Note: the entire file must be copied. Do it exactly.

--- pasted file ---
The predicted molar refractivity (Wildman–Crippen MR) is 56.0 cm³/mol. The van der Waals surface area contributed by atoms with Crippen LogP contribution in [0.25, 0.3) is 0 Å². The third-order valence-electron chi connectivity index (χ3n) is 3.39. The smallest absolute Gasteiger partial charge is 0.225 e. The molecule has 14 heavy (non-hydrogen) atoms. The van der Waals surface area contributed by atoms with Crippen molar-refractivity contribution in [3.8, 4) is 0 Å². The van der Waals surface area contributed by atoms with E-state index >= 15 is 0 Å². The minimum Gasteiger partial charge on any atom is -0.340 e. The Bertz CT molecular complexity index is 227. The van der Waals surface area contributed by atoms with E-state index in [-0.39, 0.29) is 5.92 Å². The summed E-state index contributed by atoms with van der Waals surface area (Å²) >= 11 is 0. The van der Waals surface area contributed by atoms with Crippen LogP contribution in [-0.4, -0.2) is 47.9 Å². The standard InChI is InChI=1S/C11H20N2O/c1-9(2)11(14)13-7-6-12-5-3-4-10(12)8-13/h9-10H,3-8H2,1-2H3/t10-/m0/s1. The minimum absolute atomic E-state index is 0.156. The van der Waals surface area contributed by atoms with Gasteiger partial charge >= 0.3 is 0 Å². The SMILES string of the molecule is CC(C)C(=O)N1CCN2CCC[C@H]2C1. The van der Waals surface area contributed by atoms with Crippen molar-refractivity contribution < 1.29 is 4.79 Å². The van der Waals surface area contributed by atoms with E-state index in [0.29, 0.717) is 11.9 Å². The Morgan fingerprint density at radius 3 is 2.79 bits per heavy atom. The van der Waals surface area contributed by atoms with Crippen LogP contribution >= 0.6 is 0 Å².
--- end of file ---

The predicted molar refractivity (Wildman–Crippen MR) is 56.0 cm³/mol. The van der Waals surface area contributed by atoms with Crippen LogP contribution in [0.25, 0.3) is 0 Å². The third-order valence-electron chi connectivity index (χ3n) is 3.39. The smallest absolute Gasteiger partial charge is 0.225 e. The molecule has 14 heavy (non-hydrogen) atoms. The van der Waals surface area contributed by atoms with Crippen molar-refractivity contribution in [3.8, 4) is 0 Å². The van der Waals surface area contributed by atoms with E-state index >= 15 is 0 Å². The minimum Gasteiger partial charge on any atom is -0.340 e. The Bertz CT molecular complexity index is 227. The van der Waals surface area contributed by atoms with E-state index in [-0.39, 0.29) is 5.92 Å². The summed E-state index contributed by atoms with van der Waals surface area (Å²) >= 11 is 0. The van der Waals surface area contributed by atoms with Crippen LogP contribution in [-0.4, -0.2) is 47.9 Å². The standard InChI is InChI=1S/C11H20N2O/c1-9(2)11(14)13-7-6-12-5-3-4-10(12)8-13/h9-10H,3-8H2,1-2H3/t10-/m0/s1. The minimum absolute atomic E-state index is 0.156. The van der Waals surface area contributed by atoms with Gasteiger partial charge >= 0.3 is 0 Å². The SMILES string of the molecule is CC(C)C(=O)N1CCN2CCC[C@H]2C1. The van der Waals surface area contributed by atoms with Crippen molar-refractivity contribution < 1.29 is 4.79 Å². The van der Waals surface area contributed by atoms with E-state index in [0.29, 0.717) is 11.9 Å². The Morgan fingerprint density at radius 3 is 2.79 bits per heavy atom. The van der Waals surface area contributed by atoms with Crippen LogP contribution >= 0.6 is 0 Å².